Great minds think alike, it seems :) –  UrbanEsc Aug 25 '11 at 10:37
    
@Thomas, @Urban, I think it might be possible to write a SkipExceptions() method, i think this because of AsParallel()'s existence (although i don't know about how it works it does seem to alter the way the methods/query 'before' it runs). –  George Duckett Aug 25 '11 at 10:44
    
@George I added my attempt of a SkipExceptions method. Have a look on it if you like. –  UrbanEsc Aug 25 '11 at 11:13

Even the accepted answer may not be "general" enough. What if some day you find that you need to know what exceptions occurred?

The following extension

static class EnumeratorHelper {

    //Don't forget that GetEnumerator() call can throw exceptions as well.
    //Since it is not easy to wrap this within a using + try catch block with yield,
    //I have to create a helper function for the using block.
    private static IEnumerable<T> RunEnumerator<T>(Func<IEnumerator<T>> generator, 
        Func<Exception, bool> onException)
    {
        using (var enumerator = generator())
        {
            if (enumerator == null) 
                yield break;
            for (; ; )
            {
                //You don't know how to create a value of T,
                //and you don't know weather it can be null,
                //but you can always have a T[] with null value.
                T[] value = null;
                try
                {
                    if (enumerator.MoveNext())
                        value = new T[] { enumerator.Current };
                }
                catch (Exception e)
                {
                    if (onException(e))
                        continue;
                }
                if (value != null)
                    yield return value[0];
                else
                    yield break;
            }
        }
    }

    public static IEnumerable<T> WithExceptionHandler<T>(this IEnumerable<T> orig, 
        Func<Exception, bool> onException)
    {
        return RunEnumerator(() =>
        {
            try
            {
                return orig.GetEnumerator();
            }
            catch (Exception e)
            {
                onException(e);
                return null;
            }
        }, onException);
    }

}

will help. Now you can add SkipExceptions:

 public static IEnumerable<T> SkipExceptions<T>(this IEnumerable<T> orig){
     return orig.WithExceptionHandler(orig, e => true);
 }

By using different onException callback, you can do different things

  • Break the iteration but ignore the exception: e => false
  • Try to continue iteration: e => true
  • Log the exception, etc
share|improve this answer

This is the same answer as Thomas's, but with a lambda & LINQ expression. +1 for Thomas.

Func<string, int?> tryParse = s =>
{
    int? r = null;
    int i;
    if (int.TryParse(s, out i))
    {
        r = i;
    }
    return r;
};

var ints =
    from s in strings
    let i = tryParse(s)
    where i != null
    select i.Value;
share|improve this answer

Here's a small complete program to demonstrate an answer inspired by the maybe monad. You might want to change the name of the 'Maybe' class, as it is inspired by rather than actually being a 'Maybe' as defined in other languages.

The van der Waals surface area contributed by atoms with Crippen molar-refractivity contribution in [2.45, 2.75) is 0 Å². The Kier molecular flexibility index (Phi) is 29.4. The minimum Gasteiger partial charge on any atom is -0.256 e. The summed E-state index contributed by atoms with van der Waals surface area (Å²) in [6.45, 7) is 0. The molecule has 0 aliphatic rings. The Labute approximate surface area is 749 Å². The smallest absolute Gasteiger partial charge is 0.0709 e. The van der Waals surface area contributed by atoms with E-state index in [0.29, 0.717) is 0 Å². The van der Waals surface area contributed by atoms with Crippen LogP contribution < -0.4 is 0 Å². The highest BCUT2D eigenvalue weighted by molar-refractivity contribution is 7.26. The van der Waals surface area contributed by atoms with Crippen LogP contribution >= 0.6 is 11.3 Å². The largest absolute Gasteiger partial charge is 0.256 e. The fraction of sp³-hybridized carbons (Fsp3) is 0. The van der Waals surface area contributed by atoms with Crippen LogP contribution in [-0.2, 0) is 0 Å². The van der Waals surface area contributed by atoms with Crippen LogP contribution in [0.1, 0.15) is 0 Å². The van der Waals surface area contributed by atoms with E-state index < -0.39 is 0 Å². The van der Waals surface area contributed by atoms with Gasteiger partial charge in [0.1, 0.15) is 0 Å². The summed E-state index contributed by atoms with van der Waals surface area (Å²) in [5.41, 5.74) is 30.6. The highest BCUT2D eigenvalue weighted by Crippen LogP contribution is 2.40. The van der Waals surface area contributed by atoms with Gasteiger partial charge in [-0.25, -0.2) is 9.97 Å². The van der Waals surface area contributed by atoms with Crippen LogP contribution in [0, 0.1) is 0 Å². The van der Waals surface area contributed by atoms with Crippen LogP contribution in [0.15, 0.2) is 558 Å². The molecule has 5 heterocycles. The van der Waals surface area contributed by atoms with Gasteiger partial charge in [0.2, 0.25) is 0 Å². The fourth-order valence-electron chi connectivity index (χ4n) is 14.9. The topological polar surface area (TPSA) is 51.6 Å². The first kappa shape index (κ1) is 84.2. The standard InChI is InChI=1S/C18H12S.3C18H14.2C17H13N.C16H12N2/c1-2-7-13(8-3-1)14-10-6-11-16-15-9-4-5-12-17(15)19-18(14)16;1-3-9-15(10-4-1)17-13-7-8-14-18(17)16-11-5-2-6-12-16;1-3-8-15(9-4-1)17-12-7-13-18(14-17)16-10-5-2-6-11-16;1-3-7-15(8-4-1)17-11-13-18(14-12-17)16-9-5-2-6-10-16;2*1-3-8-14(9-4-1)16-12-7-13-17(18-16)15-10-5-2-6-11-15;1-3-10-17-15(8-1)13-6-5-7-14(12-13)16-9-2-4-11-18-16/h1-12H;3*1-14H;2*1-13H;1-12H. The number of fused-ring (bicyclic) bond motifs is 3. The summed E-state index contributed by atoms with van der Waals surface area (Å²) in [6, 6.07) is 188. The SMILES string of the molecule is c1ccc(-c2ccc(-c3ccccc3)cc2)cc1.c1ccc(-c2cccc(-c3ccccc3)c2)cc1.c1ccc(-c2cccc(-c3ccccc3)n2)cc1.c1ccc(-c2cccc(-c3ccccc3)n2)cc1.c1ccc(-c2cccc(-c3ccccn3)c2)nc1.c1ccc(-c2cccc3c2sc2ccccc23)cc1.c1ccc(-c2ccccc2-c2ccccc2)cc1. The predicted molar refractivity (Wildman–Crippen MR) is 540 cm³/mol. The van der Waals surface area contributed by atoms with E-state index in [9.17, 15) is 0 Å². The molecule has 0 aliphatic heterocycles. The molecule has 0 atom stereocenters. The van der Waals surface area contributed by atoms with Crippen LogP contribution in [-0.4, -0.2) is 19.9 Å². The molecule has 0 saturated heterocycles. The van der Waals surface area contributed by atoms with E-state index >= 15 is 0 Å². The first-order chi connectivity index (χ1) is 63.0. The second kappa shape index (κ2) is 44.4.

using System;
using System.Collections.Generic;
using System.Linq;
using System.Text;

namespace TestMaybe
{
    class Program
    {
        static void Main(string[] args)
        {
            var strings = new string[] { "1", "2", "notint", "3" };
            var ints = strings.Select(s => new Maybe<string, int>(s, str => int.Parse(str))).Where(m => !m.nothing).Select(m => m.value);
            foreach (var i in ints)
            {
                Console.WriteLine(i);
            }
            Console.ReadLine();

        }
    }

    public class Maybe<T1, T2>
    {
        public readonly bool nothing;
        public readonly T2 value;

        public Maybe(T1 input, Func<T1, T2> map)
        {
            try
            {
                value = map(input);
            }
            catch (Exception)
            {
                nothing = true;
            }            
        }
    }
}

Edit: depending on the needs of your code, you might also want nothing set to true if the result of map(input) is null.

share|improve this answer

You could just chain the Where and Select method together.

var numbers = strings.Where(s =>
                      {
                          int i;
                          return int.TryParse(s, out i);
                      }).Select(int.Parse);

The use of the Where method effectively removes the need for you to write your own SkipExceptions method, because this is basically what you are doing.

share|improve this answer
    
That does solve issue, however to create a general solution you'd have to wrap the select lambda in a try...catch in the where method, and write it again in the select method. It would still evaluate the lambda twice for each element. –  George Duckett Aug 25 '11 at 10:24
    
This solution is not optimal, it parses the number twice... –  Thomas Levesque Aug 25 '11 at 10:27
    
-1 for a working solution that solves the problem?? hmmmm –  jcvandan Aug 25 '11 at 12:47
    
The question now (even if it didnt originally), asks for a general solution. I agree with the -1 and think most of the other 0-voted ones belong in that camp. But I'm feeling nice so I'll ask you to delete the answer rather than sending you on the way to a Peer Pressure badge (and same for the others). –  Ruben Bartelink Feb 2 '12 at 13:11
    
"your feeling nice" thank's for your benediction oh-holy-one-of-14k-points, I will sleep tonight –  jcvandan Feb 2 '12 at 14:17

Your Answer

 
discard

By posting your answer, you agree to the privacy policy and terms of service.

Not the answer you're looking for? Browse other questions tagged or ask your own question.